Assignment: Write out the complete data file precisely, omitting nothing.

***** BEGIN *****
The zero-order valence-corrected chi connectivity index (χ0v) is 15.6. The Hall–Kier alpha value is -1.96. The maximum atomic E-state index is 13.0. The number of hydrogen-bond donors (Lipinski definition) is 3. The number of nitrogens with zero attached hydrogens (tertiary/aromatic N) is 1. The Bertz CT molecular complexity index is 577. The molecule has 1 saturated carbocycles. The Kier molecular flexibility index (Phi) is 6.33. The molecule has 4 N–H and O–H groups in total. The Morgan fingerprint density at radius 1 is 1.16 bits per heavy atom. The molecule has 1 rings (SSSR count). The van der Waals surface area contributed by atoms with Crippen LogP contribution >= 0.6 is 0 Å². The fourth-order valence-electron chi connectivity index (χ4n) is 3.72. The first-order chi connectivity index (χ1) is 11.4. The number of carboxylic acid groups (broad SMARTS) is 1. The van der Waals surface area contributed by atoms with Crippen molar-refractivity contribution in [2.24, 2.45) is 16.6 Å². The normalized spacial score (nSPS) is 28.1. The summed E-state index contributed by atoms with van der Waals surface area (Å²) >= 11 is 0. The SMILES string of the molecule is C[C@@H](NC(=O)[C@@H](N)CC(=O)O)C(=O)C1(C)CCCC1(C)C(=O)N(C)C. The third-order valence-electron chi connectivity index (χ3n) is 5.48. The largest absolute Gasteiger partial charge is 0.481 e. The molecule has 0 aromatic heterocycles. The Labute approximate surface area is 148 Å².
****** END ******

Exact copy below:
The zero-order valence-corrected chi connectivity index (χ0v) is 15.6. The Hall–Kier alpha value is -1.96. The maximum atomic E-state index is 13.0. The number of hydrogen-bond donors (Lipinski definition) is 3. The number of nitrogens with zero attached hydrogens (tertiary/aromatic N) is 1. The Bertz CT molecular complexity index is 577. The molecule has 1 saturated carbocycles. The Kier molecular flexibility index (Phi) is 6.33. The molecule has 4 N–H and O–H groups in total. The Morgan fingerprint density at radius 1 is 1.16 bits per heavy atom. The molecule has 1 rings (SSSR count). The van der Waals surface area contributed by atoms with Crippen LogP contribution >= 0.6 is 0 Å². The fourth-order valence-electron chi connectivity index (χ4n) is 3.72. The first-order chi connectivity index (χ1) is 11.4. The number of carboxylic acid groups (broad SMARTS) is 1. The van der Waals surface area contributed by atoms with Crippen molar-refractivity contribution in [2.24, 2.45) is 16.6 Å². The normalized spacial score (nSPS) is 28.1. The summed E-state index contributed by atoms with van der Waals surface area (Å²) >= 11 is 0. The SMILES string of the molecule is C[C@@H](NC(=O)[C@@H](N)CC(=O)O)C(=O)C1(C)CCCC1(C)C(=O)N(C)C. The third-order valence-electron chi connectivity index (χ3n) is 5.48. The largest absolute Gasteiger partial charge is 0.481 e. The molecule has 0 aromatic heterocycles. The Labute approximate surface area is 148 Å².